A third of LGBT+ teachers also stay in the closet at school . (Creative Commons) Stonewall Cymru said that 54 per cent of young LGBT people face bullying in schools .

That figure rose to a massive 73 per cent for trans children , while 41 per cent of young trans people in Wales have tried to take their own life.

The act was in force until 2003, apart from in Kent, where it remained until 2004.

Prime Minister Theresa May has also voiced her support for the project in a video for the charity. “Having visible role models who have been there before and know how it feels can help give a young person the confidence to embrace who they are. And they can encourage everyone in the school to be positive and accepting. That’s why I want to congratulate Just Like Us for running School Diversity Week,” the Prime Minister says.

“Thanks to the tireless work of campaigners like you, attitudes in this country have come a long way … the truth is that we all do better and our whole country is enriched when we are free to be ourselves.”

The initiative has ran for the past three years.

It began in 2016 with 38,000 pupils taking part.

The week will take place 2-6 July 2018.

Gay man denied a marriage licence by Kim Davis loses opportunity to unseat her

Gay man denied a marriage licence by Kim Davis loses opportunity to unseat her

(Getty / @DErmold – Twitter) The gay man who launched an election campaign against anti-gay county clerk Kim Davis after she denied him a marriage licence has lost his bid to unseat her.

Rowan County clerk Kim Davis famously refused to issues marriage licenses to same-sex couples in 2015 , after the US Supreme Court ruled that same-sex marriage was legal in all 50 states.

Despite a significant backlash, Davis insisted that she would re-run for the position of county clerk for Rowan County in the 2018 election.

One of the men she denied a marriage licence to was David Ermold, who began an election bid for the role of county clerk as a Democratic hopeful in 2017. (@DErmold / Twitter) Ermold reportedly raised over $200,000 in campaign funds, with many donations made from out of state since announcing his intention to run last November.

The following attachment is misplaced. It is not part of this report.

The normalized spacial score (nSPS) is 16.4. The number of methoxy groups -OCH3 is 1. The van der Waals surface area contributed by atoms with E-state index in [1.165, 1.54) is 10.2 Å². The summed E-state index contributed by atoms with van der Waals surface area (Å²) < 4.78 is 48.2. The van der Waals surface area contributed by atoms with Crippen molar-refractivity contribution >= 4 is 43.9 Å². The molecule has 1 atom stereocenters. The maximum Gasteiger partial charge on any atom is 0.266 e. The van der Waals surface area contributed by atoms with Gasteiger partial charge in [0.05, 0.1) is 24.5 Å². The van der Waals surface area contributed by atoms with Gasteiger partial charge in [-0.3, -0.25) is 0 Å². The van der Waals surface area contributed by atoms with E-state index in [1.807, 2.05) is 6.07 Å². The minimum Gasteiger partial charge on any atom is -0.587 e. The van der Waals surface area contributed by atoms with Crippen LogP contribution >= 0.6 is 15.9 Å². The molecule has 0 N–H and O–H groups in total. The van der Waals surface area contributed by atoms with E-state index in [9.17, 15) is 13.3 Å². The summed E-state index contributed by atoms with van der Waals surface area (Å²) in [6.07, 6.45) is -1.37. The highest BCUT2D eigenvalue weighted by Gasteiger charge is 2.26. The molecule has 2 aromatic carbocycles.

Despite this swell of support, Ermold was defeated in Tuesday’s Democratic primary by fellow registered Democrat Elwood Caudill Jr.

In a statement posted to his Twitter account after the results of the primary, Ermold thanked his supporters and stated his commitment to keeping Rowan County inclusive.

“Today, I stand amazed by the outpouring of support for our campaign by both those in Rowan County and by those across the country. Our primary was a truly competitive race, and I am so proud of our accomplishments.

“We knew from the beginning that we had a difficult task, and while our campaign is coming to a close, our work to reaffirm Rowan County as a diverse and welcoming community has only just begun.” (David Ermold for County Clerk) Ermold continued: “While it is easy to share and grow in our commonalities, we must also work to bridge our differences to find understanding.

“As a community, we may not always agree on every issue, but our community should be one based on fairness and respect.

“Our clerk’s office touches the lives of every person in the community, and we must have leadership dedicated to our needs. Our leadership must be willing to serve ALL our people, and it must value the unique needs of every citizen.” (@DErmold / Twitter) Following Davis’ refusal to provide marriage licences to gay couples, four couples (two same-sex and two heterosexual) sued Davis over her actions, with help from the ACLU (American Civil Liberties Union).

The Apostolic Christian has said that she refused to issue the licenses because same-sex marriage goes against her beliefs.

After she was sent to jail for five days for refusing a federal order to issue same-sex marriage certificates, Davis became a staunch anti-gay marriage campaigner. (Ty Wright/Getty Images) Sadly, Davis hasn’t just contained her homophobic vitriol to the confines of her constituency since the marriage license controversy.

Alongside the Liberty Counsel, Davis met Romanian campaigners against same-sex marriage in 2017 to discuss the country’s referendum on legalising same-sex unions.